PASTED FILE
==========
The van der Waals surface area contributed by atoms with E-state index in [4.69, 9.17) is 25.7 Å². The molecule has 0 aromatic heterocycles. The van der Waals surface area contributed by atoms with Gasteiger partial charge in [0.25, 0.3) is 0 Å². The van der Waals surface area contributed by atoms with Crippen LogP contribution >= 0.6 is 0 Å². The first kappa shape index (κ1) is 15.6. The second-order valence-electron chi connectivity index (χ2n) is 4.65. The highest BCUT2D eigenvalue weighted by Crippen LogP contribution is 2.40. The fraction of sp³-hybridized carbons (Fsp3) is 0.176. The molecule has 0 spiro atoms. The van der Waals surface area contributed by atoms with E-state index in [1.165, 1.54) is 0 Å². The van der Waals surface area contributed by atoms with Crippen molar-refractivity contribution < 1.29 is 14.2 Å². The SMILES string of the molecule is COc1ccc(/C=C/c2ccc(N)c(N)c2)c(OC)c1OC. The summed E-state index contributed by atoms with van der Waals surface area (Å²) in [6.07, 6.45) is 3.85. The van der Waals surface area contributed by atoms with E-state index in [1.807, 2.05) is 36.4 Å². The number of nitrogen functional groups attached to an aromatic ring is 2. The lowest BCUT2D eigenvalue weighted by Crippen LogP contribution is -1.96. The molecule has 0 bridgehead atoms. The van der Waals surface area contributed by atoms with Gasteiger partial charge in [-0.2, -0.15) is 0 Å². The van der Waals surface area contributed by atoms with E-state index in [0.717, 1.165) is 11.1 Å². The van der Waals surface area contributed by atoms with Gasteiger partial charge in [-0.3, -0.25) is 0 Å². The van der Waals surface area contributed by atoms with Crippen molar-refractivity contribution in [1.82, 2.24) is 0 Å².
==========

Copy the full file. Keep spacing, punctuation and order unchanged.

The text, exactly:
The van der Waals surface area contributed by atoms with E-state index in [4.69, 9.17) is 25.7 Å². The molecule has 0 aromatic heterocycles. The van der Waals surface area contributed by atoms with Gasteiger partial charge in [0.25, 0.3) is 0 Å². The van der Waals surface area contributed by atoms with Crippen LogP contribution >= 0.6 is 0 Å². The first kappa shape index (κ1) is 15.6. The second-order valence-electron chi connectivity index (χ2n) is 4.65. The highest BCUT2D eigenvalue weighted by Crippen LogP contribution is 2.40. The fraction of sp³-hybridized carbons (Fsp3) is 0.176. The molecule has 0 spiro atoms. The van der Waals surface area contributed by atoms with E-state index in [1.165, 1.54) is 0 Å². The van der Waals surface area contributed by atoms with Crippen molar-refractivity contribution < 1.29 is 14.2 Å². The SMILES string of the molecule is COc1ccc(/C=C/c2ccc(N)c(N)c2)c(OC)c1OC. The summed E-state index contributed by atoms with van der Waals surface area (Å²) in [6.07, 6.45) is 3.85. The van der Waals surface area contributed by atoms with E-state index in [1.807, 2.05) is 36.4 Å². The number of nitrogen functional groups attached to an aromatic ring is 2. The lowest BCUT2D eigenvalue weighted by Crippen LogP contribution is -1.96. The molecule has 0 bridgehead atoms. The van der Waals surface area contributed by atoms with Gasteiger partial charge in [-0.2, -0.15) is 0 Å². The van der Waals surface area contributed by atoms with E-state index in [0.717, 1.165) is 11.1 Å². The van der Waals surface area contributed by atoms with Gasteiger partial charge in [-0.3, -0.25) is 0 Å². The van der Waals surface area contributed by atoms with Crippen molar-refractivity contribution in [1.82, 2.24) is 0 Å².